We imagine many scenarios. We worry about many things that will never happen. I like the definition of worry I recently came across:
Worry is interest paid on a debt we may never owe.
That’s a definition worth remembering because it exposes the stupidity of worry.
Today is Monday, not Tuesday.
How much of Monday have you spent imagining? I don’t mean the good use of imagination: wondering, dreaming, thinking up new possibilities. I mean the negative use of your imagination: mentally rehearsing difficult or stressful circumstances from your make-believe future. Have you been wasting Monday by mentally “trying on” what it might be like to get through your forecast for Tuesday?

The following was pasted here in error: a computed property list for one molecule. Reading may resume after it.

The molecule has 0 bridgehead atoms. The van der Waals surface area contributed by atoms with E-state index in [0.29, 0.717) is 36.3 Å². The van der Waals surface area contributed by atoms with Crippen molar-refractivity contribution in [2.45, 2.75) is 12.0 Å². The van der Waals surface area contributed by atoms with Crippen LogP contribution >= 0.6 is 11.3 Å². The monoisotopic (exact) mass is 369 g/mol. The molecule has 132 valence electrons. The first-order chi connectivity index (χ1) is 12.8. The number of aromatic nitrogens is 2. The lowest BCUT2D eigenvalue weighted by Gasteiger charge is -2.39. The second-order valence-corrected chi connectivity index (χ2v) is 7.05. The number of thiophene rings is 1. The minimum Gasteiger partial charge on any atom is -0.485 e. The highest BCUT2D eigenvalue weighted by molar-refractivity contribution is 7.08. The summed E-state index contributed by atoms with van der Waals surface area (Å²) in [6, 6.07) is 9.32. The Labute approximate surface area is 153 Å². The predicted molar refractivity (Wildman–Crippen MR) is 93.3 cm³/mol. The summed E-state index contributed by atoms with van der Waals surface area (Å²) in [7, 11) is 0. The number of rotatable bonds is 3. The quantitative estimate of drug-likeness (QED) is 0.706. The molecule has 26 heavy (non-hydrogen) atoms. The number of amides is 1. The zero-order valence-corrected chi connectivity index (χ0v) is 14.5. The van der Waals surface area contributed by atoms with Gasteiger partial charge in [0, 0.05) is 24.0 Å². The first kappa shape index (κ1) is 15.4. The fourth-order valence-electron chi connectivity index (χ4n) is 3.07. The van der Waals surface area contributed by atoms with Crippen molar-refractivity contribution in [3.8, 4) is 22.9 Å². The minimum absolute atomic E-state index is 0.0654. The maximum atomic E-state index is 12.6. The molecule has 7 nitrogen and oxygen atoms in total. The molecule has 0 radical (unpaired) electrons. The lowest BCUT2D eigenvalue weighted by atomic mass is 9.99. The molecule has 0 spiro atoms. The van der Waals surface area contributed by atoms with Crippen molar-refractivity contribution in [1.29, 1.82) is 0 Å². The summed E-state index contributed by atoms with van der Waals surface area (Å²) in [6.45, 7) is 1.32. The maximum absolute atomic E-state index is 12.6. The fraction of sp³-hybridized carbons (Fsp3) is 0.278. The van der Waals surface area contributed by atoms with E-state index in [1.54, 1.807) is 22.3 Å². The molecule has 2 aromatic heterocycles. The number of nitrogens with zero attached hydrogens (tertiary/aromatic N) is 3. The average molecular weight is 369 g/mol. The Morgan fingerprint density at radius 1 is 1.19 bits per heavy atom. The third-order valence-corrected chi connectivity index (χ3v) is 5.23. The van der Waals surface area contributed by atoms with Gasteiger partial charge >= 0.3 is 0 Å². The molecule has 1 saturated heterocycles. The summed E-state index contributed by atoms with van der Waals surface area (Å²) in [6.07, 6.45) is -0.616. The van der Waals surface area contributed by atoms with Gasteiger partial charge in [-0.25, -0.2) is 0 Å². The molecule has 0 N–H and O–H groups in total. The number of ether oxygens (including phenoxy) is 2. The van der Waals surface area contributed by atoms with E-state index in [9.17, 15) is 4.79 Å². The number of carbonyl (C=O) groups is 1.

We become fearful, burdened, not a lot of fun to be around, and terribly ineffective in the present when we try to live life through our imaginations. What is this dynamic about?
A few weeks ago I went for a walk with my friend Toby. I told Toby about some future fears I had for my family and my work. I laid out my scenarios and forecasts. The more I talked through my imagined forecasts, the more troubled I became. Toby noticed this and spoke a powerful sentence to me:
God doesn’t give us grace for our imaginations.
Toby reminded me of one of those fundamentals we seem to always forget.
God gives us grace for today, grace for what’s right in front of us. Today is Monday. And today God has given us the supply of grace we need for navigating Monday, December 21, 2009. But today, Monday, God hasn’t given us the grace to handle Tuesday or our imaginations of Tuesday.